“The surge of unfairly traded steel products into the United States has undercut American manufacturing and made the country a dumping ground for foreign competitors,” said Brent Sansing, plant manager, U. S. Steel's Lone Star Tubular Operations in Lone Star, Texas.  United States Steel Corporation is the largest fully-integrated tubular products producer in the United States, offering a broad range of oil country tubular products for the American energy industry. “Our nation's opportunity to become a more energy independent country while growing good paying jobs and invigorating our economy is being threatened by these unfair trade practices.  We need decision makers in Washington to take action, enforce our trade laws and support American manufacturing."

The report documents that all 583,600 steel-related jobs, 35,300 in Pennsylvania, are at risk if the U.S. does not effectively enforce its established trade remedy laws, which have historically been vital to the steel industry’s health. Already, an estimated 4,184 workers in eight states have lost their jobs to the import surge since the beginning of 2012 and resulting shifts in production. Nearly 1,000 steel jobs have been lost in the first three months of 2014.

"As a United Steelworker and a small business owner, I personally experience how the plant's ups and downs create a ripple effect throughout the community," said Ralph Mercado, expediter at U. S. Steel's Lorain Tubular Operations. "It's not just those of us who work at U. S. Steel who are affected by unfair trade - it's our families, neighbors and other business owners. We all suffer when the mill can't operate because of unfair trade."

The report further notes that:

  • The excess capacity plaguing the industry stems largely from state support for – and direct government involvement in – the steel industry in other countries. In 2011, half of the world’s 46 top steel companies were state-owned, and they accounted for nearly 40 percent of global production.
  • U.S. imports of unfairly traded products are increasing as countries such as China and others deceptively sell subsidized basic steel products to companies in third-party countries, who in turn finish these products, like pipes, for sale in the American market.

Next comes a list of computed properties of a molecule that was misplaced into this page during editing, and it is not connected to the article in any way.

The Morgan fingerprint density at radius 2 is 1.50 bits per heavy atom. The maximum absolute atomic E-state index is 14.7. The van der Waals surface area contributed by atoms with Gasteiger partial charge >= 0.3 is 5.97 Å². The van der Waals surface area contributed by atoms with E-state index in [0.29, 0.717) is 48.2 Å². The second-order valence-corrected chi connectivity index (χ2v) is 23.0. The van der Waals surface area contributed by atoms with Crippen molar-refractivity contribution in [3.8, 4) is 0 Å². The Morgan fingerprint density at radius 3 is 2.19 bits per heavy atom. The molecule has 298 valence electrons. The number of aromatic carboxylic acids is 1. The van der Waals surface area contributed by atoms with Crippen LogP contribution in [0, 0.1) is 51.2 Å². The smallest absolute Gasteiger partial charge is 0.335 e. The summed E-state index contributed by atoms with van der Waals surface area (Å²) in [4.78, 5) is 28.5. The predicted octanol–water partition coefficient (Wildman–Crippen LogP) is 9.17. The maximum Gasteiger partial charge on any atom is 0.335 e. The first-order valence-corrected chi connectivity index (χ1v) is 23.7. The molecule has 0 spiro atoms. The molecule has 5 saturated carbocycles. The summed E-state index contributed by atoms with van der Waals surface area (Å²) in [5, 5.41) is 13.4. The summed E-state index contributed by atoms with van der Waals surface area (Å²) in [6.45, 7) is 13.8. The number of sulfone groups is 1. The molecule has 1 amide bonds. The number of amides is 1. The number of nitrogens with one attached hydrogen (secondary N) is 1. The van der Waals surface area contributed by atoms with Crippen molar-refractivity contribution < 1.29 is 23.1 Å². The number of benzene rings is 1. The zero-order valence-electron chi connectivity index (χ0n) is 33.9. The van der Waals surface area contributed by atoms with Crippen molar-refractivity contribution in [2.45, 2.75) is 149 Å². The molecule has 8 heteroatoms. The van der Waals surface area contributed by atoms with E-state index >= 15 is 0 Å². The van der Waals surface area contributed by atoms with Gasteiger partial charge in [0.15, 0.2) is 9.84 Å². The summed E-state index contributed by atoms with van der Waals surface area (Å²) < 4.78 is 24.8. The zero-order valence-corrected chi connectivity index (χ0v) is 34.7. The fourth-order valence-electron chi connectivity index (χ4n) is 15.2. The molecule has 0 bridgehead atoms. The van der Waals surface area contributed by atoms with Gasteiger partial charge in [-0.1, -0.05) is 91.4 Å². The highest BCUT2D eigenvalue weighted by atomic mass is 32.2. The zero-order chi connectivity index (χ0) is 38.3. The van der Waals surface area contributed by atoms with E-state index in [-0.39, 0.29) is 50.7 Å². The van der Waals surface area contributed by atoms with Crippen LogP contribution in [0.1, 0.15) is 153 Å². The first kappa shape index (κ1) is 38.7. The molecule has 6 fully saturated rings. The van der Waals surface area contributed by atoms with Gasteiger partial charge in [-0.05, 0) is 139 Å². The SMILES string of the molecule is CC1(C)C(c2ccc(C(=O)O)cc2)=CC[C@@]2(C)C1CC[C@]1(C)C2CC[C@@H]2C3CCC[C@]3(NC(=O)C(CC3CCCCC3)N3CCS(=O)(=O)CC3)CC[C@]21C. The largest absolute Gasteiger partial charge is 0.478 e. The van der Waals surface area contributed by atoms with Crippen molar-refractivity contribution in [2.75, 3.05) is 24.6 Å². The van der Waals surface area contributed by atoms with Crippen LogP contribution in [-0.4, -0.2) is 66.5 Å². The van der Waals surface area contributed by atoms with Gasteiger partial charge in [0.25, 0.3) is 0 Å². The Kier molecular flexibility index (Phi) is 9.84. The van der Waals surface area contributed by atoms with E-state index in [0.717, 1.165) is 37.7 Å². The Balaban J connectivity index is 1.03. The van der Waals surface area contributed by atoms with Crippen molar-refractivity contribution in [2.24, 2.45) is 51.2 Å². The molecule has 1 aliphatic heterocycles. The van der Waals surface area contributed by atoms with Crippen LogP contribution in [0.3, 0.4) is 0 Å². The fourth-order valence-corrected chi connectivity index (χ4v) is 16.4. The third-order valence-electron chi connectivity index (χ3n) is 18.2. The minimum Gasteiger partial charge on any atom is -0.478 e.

• Aggressive government support, coupled with the steel industry’s capital-intensive nature, leads to the kind of import surges now threatening the American market. Strong trade remedies have been critical to the health of domestic industry during previous periods of trade distortions, and are necessary now if the industry is to avoid long-term damage. 

The report concludes that unless policymakers insist established trade rules remain strictly enforced, the consequences for domestic steelmakers and their workers will be dire. In the OCTG market, both management and workers warned about the long-term effects of overcapacity.

The Alliance for American Manufacturing (AAM) is a non-profit, non-partisan partnership formed in 2007 by some of America’s leading manufacturers and the United Steelworkers. Our mission is to strengthen American manufacturing and create new private-sector jobs through smart public policies. We believe that an innovative and growing manufacturing base is vital to America’s economic and national security, as well as to providing good jobs for future generations. AAM achieves its mission through research, public education, advocacy, strategic communications, and coalition building around the issues that matter most to America’s manufacturers and workers.


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****The report can be found at****